Thanks to the efficiency of industry and globalisation there aren’t too many things worth making yourself to save money.
I’ve considered making my own clothes, but once you take into account the cost of fabric and patterns it comes out more expensive than most fast fashion and way more then what you can get at the thrift shop. Plus I’m not that good a seamstress and you know, style is all in the fit.
Camembert making? Not worth it once you pay for 20 litres of unhomgenised milk, cultures and rennet.
Soap? Fun, but unless your skin requires you to spend $3 a bar on pure olive oil or goats milk soap, the supermarket options are way cheaper.
There’s also a time / cost benefit to consider. My definition of simple living means not complicating your life by adding in time consuming tasks for the sake of a few bucks. I’d rather work on creating an enjoyable side hustle.
Here’s my list of foods and other things worth making yourself to save money that are quick and easy to do
The sound of the coffee machine purring is what gets me out of bed in the morning. Well it used to until we had a baby. Anyway, a good morning coffee is one of life’s little pleasures and the most significant way to save.
Over the last 10 years of loyal service, our coffee machine has saved us around $25,000 compared to each of us buying 1 coffee a day.
That includes the $120 upfront cost of the machine, beans and milk. Definitely worth the effort to save a year’s worth of home loan repayments.
2. Birthday Cakes
A good cake from a nice bakery or patisserie is very expensive, compared to the cost of ingredients and difficulty in making your own. There’s plenty of occasions throughout the year when cake is necessary, so it’s an easy place to save by making your own.
One of my favourites is Delia’s Ultimate Carrot Cake. Despite the somewhat long winded explanation it’s quick, easy and tastes divine.
Fancy looking decorations like pineapple flowers are actually surprisingly easy to make and Spotlight sell great templates and moulds for kids’ cakes. You can even get tins that make a checkerboard pattern.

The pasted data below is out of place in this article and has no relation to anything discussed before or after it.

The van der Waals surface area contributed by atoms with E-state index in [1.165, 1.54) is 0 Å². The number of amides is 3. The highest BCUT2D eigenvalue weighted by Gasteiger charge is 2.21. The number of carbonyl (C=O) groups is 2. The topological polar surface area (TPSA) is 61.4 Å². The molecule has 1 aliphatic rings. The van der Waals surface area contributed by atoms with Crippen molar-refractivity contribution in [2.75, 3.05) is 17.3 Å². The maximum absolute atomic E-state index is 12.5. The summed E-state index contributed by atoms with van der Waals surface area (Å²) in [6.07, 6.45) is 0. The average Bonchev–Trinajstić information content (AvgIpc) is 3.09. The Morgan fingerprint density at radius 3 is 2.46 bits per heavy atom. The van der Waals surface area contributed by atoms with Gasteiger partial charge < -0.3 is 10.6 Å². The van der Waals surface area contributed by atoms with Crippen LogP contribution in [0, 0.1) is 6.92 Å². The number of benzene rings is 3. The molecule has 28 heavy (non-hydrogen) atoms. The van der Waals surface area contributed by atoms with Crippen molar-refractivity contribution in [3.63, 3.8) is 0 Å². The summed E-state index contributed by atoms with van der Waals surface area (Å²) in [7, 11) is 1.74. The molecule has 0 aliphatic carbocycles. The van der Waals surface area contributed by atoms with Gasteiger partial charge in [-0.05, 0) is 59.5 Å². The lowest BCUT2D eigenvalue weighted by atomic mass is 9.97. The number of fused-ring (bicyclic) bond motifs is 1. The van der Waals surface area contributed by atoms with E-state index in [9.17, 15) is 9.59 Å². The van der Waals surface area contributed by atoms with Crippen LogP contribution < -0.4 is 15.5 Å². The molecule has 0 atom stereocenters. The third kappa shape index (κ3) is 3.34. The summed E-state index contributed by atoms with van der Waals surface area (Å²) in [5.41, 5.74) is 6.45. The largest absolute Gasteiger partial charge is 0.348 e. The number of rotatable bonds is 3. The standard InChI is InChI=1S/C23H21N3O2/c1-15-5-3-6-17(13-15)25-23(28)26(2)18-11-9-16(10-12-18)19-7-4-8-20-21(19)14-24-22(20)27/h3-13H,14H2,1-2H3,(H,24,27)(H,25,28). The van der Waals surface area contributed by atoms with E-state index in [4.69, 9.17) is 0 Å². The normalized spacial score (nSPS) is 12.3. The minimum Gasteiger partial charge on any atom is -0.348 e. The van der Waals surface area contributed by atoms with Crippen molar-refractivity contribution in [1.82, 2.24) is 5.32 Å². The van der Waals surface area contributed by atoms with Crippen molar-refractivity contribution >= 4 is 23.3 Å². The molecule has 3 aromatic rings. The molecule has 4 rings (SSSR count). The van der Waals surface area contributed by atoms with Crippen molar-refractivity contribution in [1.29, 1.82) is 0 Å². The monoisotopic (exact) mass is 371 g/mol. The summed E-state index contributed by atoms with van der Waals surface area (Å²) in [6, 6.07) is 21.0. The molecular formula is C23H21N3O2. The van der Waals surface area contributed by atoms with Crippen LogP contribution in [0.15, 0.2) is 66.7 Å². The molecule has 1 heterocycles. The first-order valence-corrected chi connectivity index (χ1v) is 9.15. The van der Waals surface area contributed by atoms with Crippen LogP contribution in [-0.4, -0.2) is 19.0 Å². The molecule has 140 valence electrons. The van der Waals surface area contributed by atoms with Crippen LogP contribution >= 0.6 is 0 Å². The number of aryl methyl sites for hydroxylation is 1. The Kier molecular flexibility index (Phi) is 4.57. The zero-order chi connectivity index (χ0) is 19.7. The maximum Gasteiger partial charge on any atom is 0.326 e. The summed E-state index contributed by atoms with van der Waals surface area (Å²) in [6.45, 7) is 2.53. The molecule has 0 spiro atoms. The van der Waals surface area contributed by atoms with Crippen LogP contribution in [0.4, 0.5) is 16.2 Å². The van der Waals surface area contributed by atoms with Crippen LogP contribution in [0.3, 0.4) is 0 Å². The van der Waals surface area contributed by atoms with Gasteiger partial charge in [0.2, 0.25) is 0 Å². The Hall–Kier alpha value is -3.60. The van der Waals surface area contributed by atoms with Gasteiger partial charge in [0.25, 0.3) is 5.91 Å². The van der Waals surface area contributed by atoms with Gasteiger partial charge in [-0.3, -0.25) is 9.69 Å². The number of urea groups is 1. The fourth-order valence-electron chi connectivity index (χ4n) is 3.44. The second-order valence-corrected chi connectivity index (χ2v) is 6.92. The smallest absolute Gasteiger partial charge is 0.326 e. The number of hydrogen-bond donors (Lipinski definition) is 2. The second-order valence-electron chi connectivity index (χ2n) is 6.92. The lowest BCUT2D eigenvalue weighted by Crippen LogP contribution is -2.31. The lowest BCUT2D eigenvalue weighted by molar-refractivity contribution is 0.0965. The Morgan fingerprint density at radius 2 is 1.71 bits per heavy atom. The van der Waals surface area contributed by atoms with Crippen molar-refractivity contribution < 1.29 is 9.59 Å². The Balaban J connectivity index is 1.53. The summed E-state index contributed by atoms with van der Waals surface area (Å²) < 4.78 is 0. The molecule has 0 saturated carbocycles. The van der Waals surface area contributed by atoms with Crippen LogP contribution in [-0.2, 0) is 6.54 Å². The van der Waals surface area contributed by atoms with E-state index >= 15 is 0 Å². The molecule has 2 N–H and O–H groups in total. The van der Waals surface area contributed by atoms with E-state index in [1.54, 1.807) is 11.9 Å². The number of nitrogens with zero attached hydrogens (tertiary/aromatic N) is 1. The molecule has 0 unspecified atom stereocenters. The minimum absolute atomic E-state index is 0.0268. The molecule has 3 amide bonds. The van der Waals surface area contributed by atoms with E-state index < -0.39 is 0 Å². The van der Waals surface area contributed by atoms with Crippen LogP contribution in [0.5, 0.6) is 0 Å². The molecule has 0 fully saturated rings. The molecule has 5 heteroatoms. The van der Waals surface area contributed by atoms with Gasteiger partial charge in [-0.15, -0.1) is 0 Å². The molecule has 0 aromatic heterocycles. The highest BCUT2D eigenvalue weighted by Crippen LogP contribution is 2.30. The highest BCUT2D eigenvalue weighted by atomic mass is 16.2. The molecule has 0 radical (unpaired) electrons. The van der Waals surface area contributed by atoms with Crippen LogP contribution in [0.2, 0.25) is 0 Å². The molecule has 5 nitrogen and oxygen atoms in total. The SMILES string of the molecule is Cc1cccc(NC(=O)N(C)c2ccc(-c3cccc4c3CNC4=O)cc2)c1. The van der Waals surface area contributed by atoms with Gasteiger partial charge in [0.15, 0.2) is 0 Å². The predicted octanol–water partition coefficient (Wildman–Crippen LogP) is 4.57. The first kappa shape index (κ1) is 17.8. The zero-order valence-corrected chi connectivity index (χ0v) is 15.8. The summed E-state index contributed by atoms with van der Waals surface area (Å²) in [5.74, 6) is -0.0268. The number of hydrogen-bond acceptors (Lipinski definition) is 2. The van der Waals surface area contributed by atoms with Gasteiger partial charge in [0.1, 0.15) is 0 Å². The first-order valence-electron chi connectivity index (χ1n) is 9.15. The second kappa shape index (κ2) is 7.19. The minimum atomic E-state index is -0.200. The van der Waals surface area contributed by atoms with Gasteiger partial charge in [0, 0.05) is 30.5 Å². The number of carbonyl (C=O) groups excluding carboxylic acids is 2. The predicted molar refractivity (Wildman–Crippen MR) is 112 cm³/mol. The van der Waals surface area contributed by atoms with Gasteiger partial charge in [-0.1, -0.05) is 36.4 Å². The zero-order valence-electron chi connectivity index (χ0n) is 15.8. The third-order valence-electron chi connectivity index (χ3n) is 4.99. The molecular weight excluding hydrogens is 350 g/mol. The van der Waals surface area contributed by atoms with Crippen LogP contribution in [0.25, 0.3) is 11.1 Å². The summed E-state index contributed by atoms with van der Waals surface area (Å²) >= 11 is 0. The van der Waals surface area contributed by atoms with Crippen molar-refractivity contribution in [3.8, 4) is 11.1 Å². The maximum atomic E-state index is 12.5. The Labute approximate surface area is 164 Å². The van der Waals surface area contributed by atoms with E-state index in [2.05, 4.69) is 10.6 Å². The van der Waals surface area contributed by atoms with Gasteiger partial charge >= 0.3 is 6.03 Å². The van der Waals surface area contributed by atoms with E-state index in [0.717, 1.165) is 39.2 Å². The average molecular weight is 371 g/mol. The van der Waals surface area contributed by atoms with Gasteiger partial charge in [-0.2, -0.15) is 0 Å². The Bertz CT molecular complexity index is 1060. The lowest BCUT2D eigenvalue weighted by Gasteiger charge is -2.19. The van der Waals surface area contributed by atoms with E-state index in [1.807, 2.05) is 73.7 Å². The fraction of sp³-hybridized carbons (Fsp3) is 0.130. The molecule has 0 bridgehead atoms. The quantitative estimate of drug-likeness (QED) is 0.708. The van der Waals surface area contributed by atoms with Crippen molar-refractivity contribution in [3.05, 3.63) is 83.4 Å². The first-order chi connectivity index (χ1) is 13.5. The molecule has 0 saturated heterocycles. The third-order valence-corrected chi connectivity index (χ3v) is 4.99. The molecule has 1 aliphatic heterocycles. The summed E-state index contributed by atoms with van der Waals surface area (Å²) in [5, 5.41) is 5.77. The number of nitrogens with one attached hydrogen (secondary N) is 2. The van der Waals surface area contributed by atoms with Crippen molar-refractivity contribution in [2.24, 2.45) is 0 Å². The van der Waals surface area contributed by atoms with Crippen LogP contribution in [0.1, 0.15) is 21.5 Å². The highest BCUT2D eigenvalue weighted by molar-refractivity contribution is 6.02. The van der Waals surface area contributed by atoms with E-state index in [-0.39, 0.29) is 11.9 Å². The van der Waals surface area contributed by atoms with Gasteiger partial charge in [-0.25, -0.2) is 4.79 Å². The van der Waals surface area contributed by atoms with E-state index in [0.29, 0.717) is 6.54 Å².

3. Baby Food
Store bought baby food is relatively expensive. For a product that contains 5 pureed vegetables and nothing else, $13 per kilo is quite a bit. Especially if your baby happens to have a great appetite. There’s also the packaging waste issue.
Making your own baby food from seasonally available fruit and vegetables makes good financial sense. Especially as you can batch and freeze to make life easier at a time when any extra effort is a burden.
I cooked from Annabel Karmel’s Top 100 Baby Purees and some of the recipes were so good, we would make them for the main family meal and puree some for our baby.
Yoghurt is surprisingly easy to make at home, even though it’s a fairly pricey product at around $4-5 a kilo. If you eat enough of it (and don’t live in Holland) it makes sense to make it yourself when milk costs $1 per litre.
Plain yoghurt is a breakfast staple around here and we eat around 2 kilograms of it per week. So we save $280 per year or 2 weeks worth of groceries, with a little effort.
5. Soda Water
I love the fizzy refreshingness of mineral water. Yes, we have virtually free, clean water that comes straight from the tap for our drinking convenience. But nothing can beat the fizz to quench a hard earned thirst.
A cheap bottle from the supermarket costs around 70 cents a litre, tap water costs 76 cents…per kilolitre. That’s a 1000% markup for some added CO2 and a plastic bottle that’s a big environmental problem.